Hedge funds have suffered from misconceptions, investor unease and market downturn since the financial crisis – and may be flunking out this year, according to an alternative investing expert.
“It’s a sign of maturity in the industry,” says Peter Figura, Director of sales at RISE REIT. “In North America, more have closed than opened. What’s happening is that a lot of them are really just long short funds with just one strategy and when the market is swinging, that strategy might backfire.”
Clients have been pulling away from hedge funds for three straight quarters, according to Bloomberg News
, with net $15 billion yanked from the funds between January and March. Assets under management have shrunk from $2.9 trillion to $2.86 trillion – the biggest downturn since investors pulled $43 billion from the funds during the financial crisis.
As well, prominent investors such as Warren Buffet have slammed hedge funds, saying they charge excessively high feels while trailing broader markets.
Figura says that the general perception that hedge funds pose higher risk hasn’t helped their popularity, especially as investments such as ETFs gain traction.
“There is a bad rap around the funds, and how people see them compared to mutual funds, stocks or bonds - they’re not in the same category,” he says. “ETFs are much easier, and people tend to understand them a little bit better. As well, with alternatives, there are more of them and they are not maturing. The industry is still in the early stages and there is more interest.”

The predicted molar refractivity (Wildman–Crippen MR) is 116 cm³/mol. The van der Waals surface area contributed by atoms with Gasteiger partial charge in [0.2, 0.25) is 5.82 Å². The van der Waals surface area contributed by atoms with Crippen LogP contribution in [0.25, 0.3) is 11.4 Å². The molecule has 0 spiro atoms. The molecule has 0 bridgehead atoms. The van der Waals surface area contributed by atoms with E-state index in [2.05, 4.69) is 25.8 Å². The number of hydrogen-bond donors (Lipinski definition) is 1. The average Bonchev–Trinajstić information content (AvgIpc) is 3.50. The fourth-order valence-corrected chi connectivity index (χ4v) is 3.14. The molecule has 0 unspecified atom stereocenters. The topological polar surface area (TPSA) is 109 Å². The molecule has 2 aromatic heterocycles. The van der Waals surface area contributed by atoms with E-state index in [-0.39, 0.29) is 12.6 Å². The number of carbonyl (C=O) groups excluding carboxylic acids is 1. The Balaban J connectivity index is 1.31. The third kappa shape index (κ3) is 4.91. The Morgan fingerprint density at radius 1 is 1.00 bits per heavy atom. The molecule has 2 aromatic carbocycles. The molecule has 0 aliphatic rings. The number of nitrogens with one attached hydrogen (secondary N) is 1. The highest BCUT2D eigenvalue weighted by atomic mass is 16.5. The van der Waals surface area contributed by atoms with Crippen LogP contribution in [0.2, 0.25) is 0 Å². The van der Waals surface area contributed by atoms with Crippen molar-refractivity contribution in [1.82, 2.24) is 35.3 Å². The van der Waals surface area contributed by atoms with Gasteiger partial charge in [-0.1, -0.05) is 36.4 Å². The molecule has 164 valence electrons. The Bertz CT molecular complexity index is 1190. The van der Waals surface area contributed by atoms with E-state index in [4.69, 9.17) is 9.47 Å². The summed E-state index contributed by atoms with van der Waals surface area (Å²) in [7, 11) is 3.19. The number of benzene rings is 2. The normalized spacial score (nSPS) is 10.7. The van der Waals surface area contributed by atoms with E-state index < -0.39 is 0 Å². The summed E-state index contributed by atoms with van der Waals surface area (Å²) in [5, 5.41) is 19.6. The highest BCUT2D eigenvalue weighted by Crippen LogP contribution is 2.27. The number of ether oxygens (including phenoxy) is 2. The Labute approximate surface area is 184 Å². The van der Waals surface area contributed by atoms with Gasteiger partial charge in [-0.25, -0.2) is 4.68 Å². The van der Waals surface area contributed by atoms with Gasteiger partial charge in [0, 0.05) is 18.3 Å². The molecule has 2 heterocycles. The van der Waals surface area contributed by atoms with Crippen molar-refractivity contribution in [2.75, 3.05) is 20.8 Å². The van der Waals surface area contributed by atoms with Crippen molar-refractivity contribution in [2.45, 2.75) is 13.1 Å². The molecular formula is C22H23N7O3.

“I think the education of the investor will start playing a bit more. ETFs right now are huge, everyone has heard of them, and distribution is easier because all the banks have them, all the IIROC firms have them and you have advisors being able to deal with them. That definitely is affecting hedge funds.”
However, he adds, hedge fund confusion doesn’t just lie on the client side; advisors with less experience may be hesitant to add them to a portfolio without an intimate knowledge of hedging strategy.
“Advisors need to properly understand how to position hedge within a client’s portfolio,” he says. ‘“I think because the world is getting more complicated, you have to know what’s behind every hedge strategy, how it fits in the portfolio, and how to position it properly to help the client. I think if they don’t understand and educate themselves on how to hedge, then they’ll be avoiding that.”
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